Tuesday, July 26, 2011

Separatists meet Hina

Ageing hardline Kashmir separatist leader Syed Ali Shah Geelani was quite blunt in telling visiting young Pakistan foreign minister Hina Rabbani Khar that he disapproves of her country’s exploring alternative settlement and short-cuts on Kashmir dispute, deviating from the traditional stand of "right to self-determination."

She made it clear that Pakistan has no interest to return to former president Pervez Musahrraf’s four-point formula or any other recipe that is seen as undesirable by the Kashmiri separatist leadership. She said Pakistan will not override sentiments and aspirations of people of Jammu and Kashmir.

Geelani also told her at the Pakistan High Commission here in a 90-minute interaction that Pakistan’s internal situation was a source of concern for him as well as Kashmiris back home and wanted to know what steps its government is taking to stop frequent attacks on its cities and people.

Two delegations, one led by Geelani and another by a seven-member team of moderate faction of the Hurriyat Conference led by Mirwaiz Umar Farooq met Khar separately.

Chairman of moderate faction of Hurriyat Conference said dialogue and bullets cannot go hand-in-hand. He said onus for progress on the issue of Jammu and Kashmir squarely lies with New Delhi, as it has to show some accommodation in Kashmir. 
Talking to reporters, after his group met Pakistan Foreign Minister, he said that Kashmir was not a bilateral issue, but concerned people of Kashmir. He also called for inclusion of voice and aspirations of people in the discourse.
Reminding  that his faction was never against talks as they had held meetings with Prime Minister Dr. Manmohan Singh and earlier L. K. Advani, when he was deputy prime minister, Mirwaiz said "we backed out when we saw nothing was moving ahead."  He asked India to come out of Mumbai syndrome and talk on other matters substantively. Admitting that issue of Kashmir was complex and difficult, but said the progress on the issue was necessary for peace.

FAI'S ARREST: Mirwaiz told reporters that his delegation shared its concern with the Pakistani foreign minister over the arrest of Kashmiri American Council's chief Dr Ghulam Nabi Fai in Washington last week dubbing him as an ISI agent.
He said such acts are "shrinking constituency of peace" while everyone is interested in a peaceful solution of the Kashmir dispute.

Geelani told the Pakistani minister that he was not against dialogue but history has shown that India uses the instrument of dialogue only to "hoodwink" the world opinion and impose a more restrictive regime in Kashmir.

"We are given no space even to breathe. I was under house arrest for over past 10 days. Even orders of judiciary are openly flaunted. India’s attitude becomes harsher under the garb of dialogue with Pakistan," he told reporters after his meeting.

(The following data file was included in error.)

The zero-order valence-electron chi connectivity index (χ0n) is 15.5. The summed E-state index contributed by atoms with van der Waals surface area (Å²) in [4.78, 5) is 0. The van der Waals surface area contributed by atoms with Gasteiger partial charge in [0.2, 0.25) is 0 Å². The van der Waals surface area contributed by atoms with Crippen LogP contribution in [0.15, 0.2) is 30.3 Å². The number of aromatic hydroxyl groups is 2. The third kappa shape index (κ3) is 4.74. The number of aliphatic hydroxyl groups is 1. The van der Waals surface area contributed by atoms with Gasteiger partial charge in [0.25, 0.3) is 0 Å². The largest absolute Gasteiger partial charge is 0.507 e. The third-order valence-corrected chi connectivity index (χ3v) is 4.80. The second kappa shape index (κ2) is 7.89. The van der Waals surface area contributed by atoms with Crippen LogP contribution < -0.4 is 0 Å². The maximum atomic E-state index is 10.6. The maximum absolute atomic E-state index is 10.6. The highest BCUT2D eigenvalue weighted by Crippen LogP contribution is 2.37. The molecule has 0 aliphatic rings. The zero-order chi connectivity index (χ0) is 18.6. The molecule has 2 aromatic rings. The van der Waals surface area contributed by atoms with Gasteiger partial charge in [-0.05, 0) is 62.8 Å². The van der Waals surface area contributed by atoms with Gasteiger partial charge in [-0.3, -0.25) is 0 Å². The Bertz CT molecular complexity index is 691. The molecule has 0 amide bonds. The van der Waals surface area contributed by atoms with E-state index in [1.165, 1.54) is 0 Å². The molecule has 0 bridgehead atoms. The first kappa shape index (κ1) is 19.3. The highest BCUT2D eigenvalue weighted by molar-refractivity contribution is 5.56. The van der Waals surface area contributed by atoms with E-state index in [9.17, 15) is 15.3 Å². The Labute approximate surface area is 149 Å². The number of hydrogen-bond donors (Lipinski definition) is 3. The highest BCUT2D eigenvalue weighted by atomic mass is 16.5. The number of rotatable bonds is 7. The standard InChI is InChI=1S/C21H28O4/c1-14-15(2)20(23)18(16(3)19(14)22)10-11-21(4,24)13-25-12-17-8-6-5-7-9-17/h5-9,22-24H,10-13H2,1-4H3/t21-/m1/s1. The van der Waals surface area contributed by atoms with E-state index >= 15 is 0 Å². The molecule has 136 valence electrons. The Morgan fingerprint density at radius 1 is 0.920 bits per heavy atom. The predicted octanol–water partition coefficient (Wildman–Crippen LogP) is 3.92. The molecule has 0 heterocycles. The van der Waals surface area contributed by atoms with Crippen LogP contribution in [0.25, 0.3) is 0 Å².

Though he accepted Pakistan’s support to Kashmir cause and its ramifications on the country, Geelani said he advised the Pakistani minister not to take any hasty step. "Any solution in haste and a compromise will not be acceptable to us," he said, pointing out that Kashmir is not just a border dispute but it concerns the people.

He called for inclusion of genuine Kashmiri leadership to make dialogue "purposeful" and "meaningful." He said the Pakistan foreign minister agreed that for the credibility of the dialogue process to make it result-oriented the Kashmiri leadership should also be involved in the process.

Geelani also asked Pakistan to attend its domestic problems in Baluchistan, Karachi and the issue of Taliban, who are frequently attacking its cities and people. He said Pakistan’s internal situation was a source of concern for him as well as Kashmiris back home. 

He also touched the raw nerve of Pakistan, saying his right to self determination involves not only Hindus and Budhists in Jammu and Kashmir but also the areas of Gilgit, Baltistan and Muzaffarabad as well, whom Pakistan calls Azad Kashmir.
Expressing concern at the internal situation of Pakistan, he told Pakistani government to gurantee and work towards protecting life and property of people in Baluchistan. "Only your development works of words are not enough," he said. He also had a piece of advice on targeting killing in Karachi. "Why you are not confiscating arms and ammunition in that city?" he asked the Pak minister. He also said while the acts of Taliban were unacceptable as per human and Islamic values, Islamabad should settle the issue through dialogue and reconciliation.

No comments:

Post a Comment